Individual ecstasies: the revelatory experience conference

On March 23rd London will host a unique conference on the neuroscience, psychiatry and interpretation of revelatory visionary experiences.

It’s been put together by Quinton Deeley from our research group at the Institute of Psychiatry and brings together cognitive neuroscientists, anthropologists, religious studies scholars, psychologists and psychiatrists to discuss different ways of understanding ‘revelatory experiences’.

Mental health professionals frequently encounter people who report experiences of God or supernatural beings speaking or acting through them to reveal important truths. In some cases it is difficult to know to what extent such experiences are best explained as ‘illness’, or represent experiences which are accepted and valued within a person’s religious or cultural context. Indeed, revelatory experiences form a key part of the formation and development of major world religions through figures such as prophets, visionaries, and yogins, as well as in the religious practice of shamans and others in traditional smaller scale societies.

Why are revelatory experiences and related altered states of consciousness so common across cultures and history? What neural and other processes cause them? When should they be thought of as due to mental illness, as opposed to culturally accepted religious experience? And what value should or can be placed upon them? In this one day conference leading scholars from neuroscience, psychiatry, theology and religious studies, history and anthropology gather to present recent findings, and debate with each other and the audience about these fundamental aspects of human experience.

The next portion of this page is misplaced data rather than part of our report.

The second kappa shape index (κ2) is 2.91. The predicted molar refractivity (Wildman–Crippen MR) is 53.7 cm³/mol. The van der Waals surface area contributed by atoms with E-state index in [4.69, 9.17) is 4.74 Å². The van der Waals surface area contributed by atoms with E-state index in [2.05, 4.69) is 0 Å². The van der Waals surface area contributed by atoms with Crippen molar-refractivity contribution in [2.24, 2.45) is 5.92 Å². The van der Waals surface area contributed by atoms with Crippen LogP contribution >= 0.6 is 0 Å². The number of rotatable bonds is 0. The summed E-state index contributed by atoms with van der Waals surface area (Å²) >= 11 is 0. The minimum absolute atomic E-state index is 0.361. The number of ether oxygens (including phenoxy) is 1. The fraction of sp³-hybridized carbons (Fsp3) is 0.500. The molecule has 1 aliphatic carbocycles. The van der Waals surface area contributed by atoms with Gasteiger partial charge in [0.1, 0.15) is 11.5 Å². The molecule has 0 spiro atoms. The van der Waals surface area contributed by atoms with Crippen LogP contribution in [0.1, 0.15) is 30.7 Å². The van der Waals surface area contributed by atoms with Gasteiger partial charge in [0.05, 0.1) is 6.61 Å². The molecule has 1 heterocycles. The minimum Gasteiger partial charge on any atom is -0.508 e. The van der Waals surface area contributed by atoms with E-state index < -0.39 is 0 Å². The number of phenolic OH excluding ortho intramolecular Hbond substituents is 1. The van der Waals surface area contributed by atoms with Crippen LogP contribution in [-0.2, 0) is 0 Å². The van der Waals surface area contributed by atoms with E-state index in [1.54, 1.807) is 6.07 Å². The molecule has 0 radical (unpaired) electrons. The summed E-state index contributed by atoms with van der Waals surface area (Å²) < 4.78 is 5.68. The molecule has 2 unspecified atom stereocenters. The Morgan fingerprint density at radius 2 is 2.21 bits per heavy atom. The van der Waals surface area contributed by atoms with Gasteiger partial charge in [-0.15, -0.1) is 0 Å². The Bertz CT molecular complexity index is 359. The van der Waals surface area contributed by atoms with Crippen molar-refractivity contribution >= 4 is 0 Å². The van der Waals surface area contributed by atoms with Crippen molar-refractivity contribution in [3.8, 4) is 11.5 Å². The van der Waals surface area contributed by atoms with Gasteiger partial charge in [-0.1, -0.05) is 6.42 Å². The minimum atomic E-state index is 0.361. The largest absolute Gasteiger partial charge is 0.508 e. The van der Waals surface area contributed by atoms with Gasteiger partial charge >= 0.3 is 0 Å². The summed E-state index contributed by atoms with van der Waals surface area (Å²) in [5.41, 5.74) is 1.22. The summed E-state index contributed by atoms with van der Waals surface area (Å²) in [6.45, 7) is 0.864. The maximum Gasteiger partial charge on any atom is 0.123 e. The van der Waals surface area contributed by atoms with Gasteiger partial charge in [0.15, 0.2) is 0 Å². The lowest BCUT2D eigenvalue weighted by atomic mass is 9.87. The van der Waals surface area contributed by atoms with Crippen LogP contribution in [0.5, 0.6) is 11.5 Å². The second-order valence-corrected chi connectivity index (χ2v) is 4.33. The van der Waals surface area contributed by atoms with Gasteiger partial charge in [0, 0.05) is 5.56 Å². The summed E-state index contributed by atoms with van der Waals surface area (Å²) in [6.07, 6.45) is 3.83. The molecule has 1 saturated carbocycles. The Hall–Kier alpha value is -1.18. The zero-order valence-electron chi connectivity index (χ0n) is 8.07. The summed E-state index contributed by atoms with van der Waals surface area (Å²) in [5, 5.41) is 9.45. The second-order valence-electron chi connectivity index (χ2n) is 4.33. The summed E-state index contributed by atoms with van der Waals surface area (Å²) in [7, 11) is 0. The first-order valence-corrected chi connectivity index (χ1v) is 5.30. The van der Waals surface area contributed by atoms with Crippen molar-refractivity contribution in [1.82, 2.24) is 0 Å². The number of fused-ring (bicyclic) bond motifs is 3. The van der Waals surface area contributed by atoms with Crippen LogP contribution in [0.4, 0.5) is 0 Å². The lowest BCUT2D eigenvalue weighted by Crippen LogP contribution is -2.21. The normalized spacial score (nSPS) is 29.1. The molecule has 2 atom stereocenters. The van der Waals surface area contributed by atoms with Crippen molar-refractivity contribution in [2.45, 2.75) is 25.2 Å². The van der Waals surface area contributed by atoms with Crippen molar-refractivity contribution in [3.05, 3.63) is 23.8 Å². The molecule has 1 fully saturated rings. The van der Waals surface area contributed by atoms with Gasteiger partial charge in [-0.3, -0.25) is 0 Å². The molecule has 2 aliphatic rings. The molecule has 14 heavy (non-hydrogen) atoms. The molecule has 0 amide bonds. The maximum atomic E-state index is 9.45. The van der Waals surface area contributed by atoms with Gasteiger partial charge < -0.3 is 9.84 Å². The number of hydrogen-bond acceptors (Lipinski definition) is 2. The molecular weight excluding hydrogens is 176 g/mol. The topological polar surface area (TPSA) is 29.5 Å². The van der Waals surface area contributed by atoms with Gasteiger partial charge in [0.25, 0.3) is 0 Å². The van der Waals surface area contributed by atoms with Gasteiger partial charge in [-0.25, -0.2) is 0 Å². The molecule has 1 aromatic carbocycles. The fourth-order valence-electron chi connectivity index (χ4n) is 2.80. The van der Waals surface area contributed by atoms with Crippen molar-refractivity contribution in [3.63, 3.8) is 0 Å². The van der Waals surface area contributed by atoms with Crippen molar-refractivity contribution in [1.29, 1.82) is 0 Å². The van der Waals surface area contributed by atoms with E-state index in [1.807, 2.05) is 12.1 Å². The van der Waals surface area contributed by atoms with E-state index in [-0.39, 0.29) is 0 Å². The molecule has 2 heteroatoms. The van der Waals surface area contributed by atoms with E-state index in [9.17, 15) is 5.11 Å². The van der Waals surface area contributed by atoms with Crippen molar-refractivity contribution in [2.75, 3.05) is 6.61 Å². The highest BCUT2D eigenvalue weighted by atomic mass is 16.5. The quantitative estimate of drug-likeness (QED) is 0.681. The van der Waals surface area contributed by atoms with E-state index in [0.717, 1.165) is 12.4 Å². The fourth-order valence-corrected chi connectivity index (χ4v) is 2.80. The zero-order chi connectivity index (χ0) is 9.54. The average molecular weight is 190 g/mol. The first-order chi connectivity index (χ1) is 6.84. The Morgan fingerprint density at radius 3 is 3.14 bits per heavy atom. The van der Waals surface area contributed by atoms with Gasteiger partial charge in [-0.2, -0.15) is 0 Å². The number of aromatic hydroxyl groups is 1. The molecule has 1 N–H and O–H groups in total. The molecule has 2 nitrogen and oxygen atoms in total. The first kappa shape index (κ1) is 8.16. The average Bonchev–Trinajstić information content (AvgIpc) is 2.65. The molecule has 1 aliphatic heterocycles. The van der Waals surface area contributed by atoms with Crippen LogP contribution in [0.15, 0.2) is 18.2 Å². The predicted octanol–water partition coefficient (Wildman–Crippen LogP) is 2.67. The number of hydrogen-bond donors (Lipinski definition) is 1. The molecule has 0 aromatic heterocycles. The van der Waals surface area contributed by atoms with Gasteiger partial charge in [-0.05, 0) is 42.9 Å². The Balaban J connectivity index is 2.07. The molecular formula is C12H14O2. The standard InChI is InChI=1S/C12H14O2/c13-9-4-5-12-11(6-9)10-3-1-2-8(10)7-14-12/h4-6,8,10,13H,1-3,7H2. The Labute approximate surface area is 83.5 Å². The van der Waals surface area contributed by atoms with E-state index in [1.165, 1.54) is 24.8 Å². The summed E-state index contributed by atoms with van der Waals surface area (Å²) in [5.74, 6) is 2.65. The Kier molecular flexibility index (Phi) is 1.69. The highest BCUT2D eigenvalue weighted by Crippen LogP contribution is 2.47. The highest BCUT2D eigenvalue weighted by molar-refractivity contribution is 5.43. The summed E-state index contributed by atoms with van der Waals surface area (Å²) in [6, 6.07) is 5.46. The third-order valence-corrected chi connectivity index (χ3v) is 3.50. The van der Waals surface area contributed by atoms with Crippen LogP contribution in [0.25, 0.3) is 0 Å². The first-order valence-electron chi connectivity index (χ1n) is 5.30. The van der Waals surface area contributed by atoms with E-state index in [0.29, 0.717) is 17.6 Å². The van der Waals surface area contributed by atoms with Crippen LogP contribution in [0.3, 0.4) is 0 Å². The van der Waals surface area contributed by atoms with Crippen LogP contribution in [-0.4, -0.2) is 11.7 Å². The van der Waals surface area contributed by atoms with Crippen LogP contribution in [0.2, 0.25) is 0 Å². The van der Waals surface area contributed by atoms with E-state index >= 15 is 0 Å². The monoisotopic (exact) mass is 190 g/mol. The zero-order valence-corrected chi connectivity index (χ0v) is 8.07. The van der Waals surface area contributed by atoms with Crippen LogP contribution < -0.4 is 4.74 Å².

Rarely do we get the chance to look at visionary experiences from so many diverse angles so it should be a fascinating day.

Full details at the link below. See you there.
 

Link to details of Revelatory Experiences conference.

10 Comments

  1. Posted February 12, 2012 at 7:23 pm | Permalink

    As a neuroscience “hobbiest” (geeky weird yes) I’d LOVE to attend this conference and blog/tweet about it. It’ll be interesting to see how ecstatic-experience believers ultimately rationalize the debate and conclusions. I suspect not happily…

    • ian
      Posted March 12, 2012 at 5:31 pm | Permalink